Side Effects: Side effects include nausea, constipation, headache, dry mouth, vomiting, anxiety and dizziness. Uncontrolled high blood pressure and a history of a seizure disorder are contraindications.
Things to note: Naltrexone blocks the opioid receptor. Therefore, use of opioid pain medications are a contraindication because it can reduce their effectiveness or precipitate withdrawal symptoms.
How it works: Alli is the over the counter version of orlistat and the stronger prescription version is called Xenical. Orlistat works in a unique way by blocking your body from absorbing some of the fat you eat, making it the only anti-obesity medication that does not work by decreasing appetite.
Side effects: Oily diarrhea, fecal leakage, cramps and gas discharge that can be avoided by consuming a high-fiber and low-fat diet.
Things to note: People who take orlistat should take a daily multivitamin as there is a potential for a deficiency of some fat-soluble vitamins.
How they work: These are injectable medications known as glucagon-like peptide- 1 (GLP-1) agonists. The medications are a synthetic version of a hormone that makes you feel full. Some of these GLP-1 agonists have an astonishing average weight loss of 22.5%, far higher than any other weight loss medication and even rivaling the weight loss results of bariatric surgery. Terzepatide (Mounjaro) is a new injection medication that works on two receptors for hunger hormones GIP and GLP-1.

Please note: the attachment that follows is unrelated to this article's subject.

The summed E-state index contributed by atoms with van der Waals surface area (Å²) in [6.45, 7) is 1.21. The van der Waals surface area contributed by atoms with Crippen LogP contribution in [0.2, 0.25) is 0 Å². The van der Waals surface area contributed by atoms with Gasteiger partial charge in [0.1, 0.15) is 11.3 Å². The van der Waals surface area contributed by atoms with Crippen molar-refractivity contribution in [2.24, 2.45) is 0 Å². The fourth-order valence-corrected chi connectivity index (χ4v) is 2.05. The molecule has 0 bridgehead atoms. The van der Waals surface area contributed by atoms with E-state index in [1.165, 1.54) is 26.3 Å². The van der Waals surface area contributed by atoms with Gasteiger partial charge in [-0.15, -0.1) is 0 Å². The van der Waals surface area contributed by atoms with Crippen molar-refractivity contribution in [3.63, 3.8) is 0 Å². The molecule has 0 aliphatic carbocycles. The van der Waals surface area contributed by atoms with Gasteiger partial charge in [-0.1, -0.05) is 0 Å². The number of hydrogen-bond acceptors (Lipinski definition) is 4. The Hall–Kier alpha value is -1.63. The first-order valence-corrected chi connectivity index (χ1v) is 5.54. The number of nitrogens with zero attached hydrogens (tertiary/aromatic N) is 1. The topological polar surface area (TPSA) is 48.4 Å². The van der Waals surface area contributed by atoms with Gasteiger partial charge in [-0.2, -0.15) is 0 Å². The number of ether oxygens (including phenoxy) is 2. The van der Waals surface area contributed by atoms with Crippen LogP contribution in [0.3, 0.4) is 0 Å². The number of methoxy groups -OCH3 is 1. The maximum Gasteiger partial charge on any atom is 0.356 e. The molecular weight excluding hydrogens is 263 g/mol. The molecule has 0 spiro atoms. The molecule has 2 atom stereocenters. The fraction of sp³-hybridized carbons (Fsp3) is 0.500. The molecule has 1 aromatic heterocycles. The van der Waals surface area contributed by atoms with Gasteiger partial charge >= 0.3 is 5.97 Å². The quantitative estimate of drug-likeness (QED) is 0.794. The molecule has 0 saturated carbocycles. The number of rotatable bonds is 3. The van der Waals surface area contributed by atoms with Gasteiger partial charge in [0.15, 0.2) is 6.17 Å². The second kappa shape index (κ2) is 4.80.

Side effects: The most common side effects are gastrointestinal like nausea or vomiting and diarrhea or constipation. These medications should not be used in people with a history of pancreatitis or gastroparesis. All GLP-1 medications are contraindicated in people with a personal or family history of certain thyroid and endocrine cancers.
Things to note: All but one of the GLP-1 agonists have to be taken by injection. They can also be very expensive.
If you are looking to fit into that wedding dress or kickstart a broader weight loss plan, the choice of phentermine, a short term weight loss medicaiton, is most effective. Because it contains mild stimulants, it decreases your appetite but after a period of 12-24 weeks your body does build up tolerance.
For patients who desire long term weight loss, any of the other drugs listed above have been shown to help patients lose an average of 5-20% of their body fat in 6-12 months.
It is important to understand that all of these medications are available to those who meet criteria for obesity
Additionally, none of these medications are a magic pill. At Elam Health and Wellness Dr. Stpehanie Opusunju will be your partner in health providing you with the tools you need to change your relationship with food, nutrition and exercise so you can achieve healthy and sustained weight loss.
If you’d like to learn more about weight loss medications and permanent weight loss please feel free to call us or schedule an appointment.